Thursday, 4 December 2014
Which NSW federal electorate will disappear in the electoral boundary redistribution currently underway?
The are 48 federal electorates within New South Wales with 48 sitting Members of Parliament.
As part of the current Australian Electoral Commission boundary redistribution process begun this month, one of these electorates will be removed from the map below before the 2016 federal general election.
Which one will it be?
ABC election commentator Antony Green suggests that it may be the Riverina electorate which will disappear completely.
However, a number of boundaries will have to be adjusted and The Sydney Morning Herald reported on 1 December 2014 :
Political pundits believe the biggest effects will be felt in the upper Hunter Valley and lower North Coast of NSW where enrolments have fallen the most dramatically.
This redistribution in NSW, WA and the ACT would not favour either an early federal election as Green points out or an unexpected by-election and, for the NSW North Coast would be particularly complicated:
The redistribution process will then take about nine months for NSW, possibly shorter for Western Australia. This will be an annoying complication for the Abbott government if it chooses to use any available trigger to request a double dissolution in 2015.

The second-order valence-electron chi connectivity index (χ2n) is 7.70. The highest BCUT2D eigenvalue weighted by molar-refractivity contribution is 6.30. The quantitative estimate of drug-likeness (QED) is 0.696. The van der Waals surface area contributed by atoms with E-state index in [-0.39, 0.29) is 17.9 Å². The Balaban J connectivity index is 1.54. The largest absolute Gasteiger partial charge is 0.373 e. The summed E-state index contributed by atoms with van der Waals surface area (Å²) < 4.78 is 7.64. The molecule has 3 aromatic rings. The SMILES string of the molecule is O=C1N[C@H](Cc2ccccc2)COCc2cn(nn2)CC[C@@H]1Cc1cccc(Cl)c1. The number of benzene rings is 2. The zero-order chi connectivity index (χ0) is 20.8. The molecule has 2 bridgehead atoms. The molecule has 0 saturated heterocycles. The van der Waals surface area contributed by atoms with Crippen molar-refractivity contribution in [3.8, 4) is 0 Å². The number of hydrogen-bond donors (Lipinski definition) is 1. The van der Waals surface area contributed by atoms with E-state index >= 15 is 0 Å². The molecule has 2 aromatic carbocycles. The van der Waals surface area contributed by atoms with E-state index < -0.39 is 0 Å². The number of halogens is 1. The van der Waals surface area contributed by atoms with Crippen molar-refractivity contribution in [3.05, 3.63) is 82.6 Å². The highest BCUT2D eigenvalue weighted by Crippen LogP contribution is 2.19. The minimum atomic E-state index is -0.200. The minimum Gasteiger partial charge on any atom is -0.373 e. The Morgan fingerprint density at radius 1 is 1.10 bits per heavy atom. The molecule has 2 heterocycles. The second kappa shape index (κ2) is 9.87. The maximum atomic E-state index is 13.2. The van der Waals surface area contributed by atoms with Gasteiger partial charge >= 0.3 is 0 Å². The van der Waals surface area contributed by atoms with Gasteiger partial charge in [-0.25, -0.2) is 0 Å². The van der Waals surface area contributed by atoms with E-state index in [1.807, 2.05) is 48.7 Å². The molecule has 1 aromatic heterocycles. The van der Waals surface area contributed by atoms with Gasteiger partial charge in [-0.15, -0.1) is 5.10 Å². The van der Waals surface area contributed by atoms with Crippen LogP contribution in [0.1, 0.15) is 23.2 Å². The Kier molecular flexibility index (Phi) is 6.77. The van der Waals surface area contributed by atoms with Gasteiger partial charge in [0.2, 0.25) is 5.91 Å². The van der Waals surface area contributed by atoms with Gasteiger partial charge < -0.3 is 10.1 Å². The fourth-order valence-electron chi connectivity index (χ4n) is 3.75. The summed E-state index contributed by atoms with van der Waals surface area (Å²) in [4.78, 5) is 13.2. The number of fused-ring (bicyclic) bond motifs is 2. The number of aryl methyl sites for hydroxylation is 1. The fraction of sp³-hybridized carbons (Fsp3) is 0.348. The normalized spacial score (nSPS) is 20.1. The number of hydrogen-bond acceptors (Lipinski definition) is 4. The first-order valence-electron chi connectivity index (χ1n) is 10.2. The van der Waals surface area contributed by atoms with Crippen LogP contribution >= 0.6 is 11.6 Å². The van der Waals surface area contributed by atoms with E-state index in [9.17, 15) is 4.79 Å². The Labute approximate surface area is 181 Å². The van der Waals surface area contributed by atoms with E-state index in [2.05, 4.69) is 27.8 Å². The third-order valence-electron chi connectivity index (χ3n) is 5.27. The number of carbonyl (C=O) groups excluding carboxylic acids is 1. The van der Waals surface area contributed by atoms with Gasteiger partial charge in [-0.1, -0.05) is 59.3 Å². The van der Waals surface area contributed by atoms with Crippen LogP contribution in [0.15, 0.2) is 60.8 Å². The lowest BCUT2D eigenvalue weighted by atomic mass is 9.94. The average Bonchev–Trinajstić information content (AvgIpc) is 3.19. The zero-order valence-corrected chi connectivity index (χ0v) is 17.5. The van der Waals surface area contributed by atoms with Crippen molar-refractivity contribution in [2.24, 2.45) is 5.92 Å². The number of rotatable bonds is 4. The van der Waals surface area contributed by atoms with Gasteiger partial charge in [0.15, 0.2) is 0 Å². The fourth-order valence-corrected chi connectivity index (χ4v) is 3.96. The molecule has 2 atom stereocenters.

An early election in a state with an unchanged seat entitlement has no complications. The existing electoral boundaries would be used.
But under a High Court ruling from the 1970s, if a state's entitlement to seats in the House changes, then the changed number of members must be elected for the state at the next election.
This means that if an election is called mid-way through a redistribution in a state with changed entitlement to seats, then a method needs to be used to create or abolish a seat while leaving other boundaries in place.
The mechanism that has been in the Commonwealth Electoral Act since 1984, but to date never used, is a 'mini-redistribution'.
In a state set to lose a seat, the two adjacent electorates with the lowest enrolment would be amalgamated into a single electorate.
In a state set to gain an electorate, the two neighbouring electorates with the highest enrolment would be quickly divided into three electorates.
How would this operate in New South Wales ......based on enrolments at the end of June 2014?
On current enrolments, the National held seats of Page and Cowper on the north coast of NSW would be amalgamated into a single seat called Cowper-Page. On June statistics this joined seat would have an enrolment of 192,530.
The next four possible amalgamations would be Page-Richmond (192,839), Newcastle-Shortland (193,795), Farrer-Riverina (193,929) and Lyne-Paterson (194,377). Only one pairing of electorates would be merged, but which two will depend on enrolments when the election is called.
Cowper-Page combines two National held seats, Newcastle-Shortland combines two Labor held seats, Page-Richmond combines a Labor and National seat, while Farrer-Riverina and Lyne-Paterson combine a Liberal held and National held seat.....
A double dissolution after the determination date but before the boundaries were finalised would require a mini-redistribution. That means this messy process would be used for a double dissolution between the end of 2014 and the last quarter of 2015.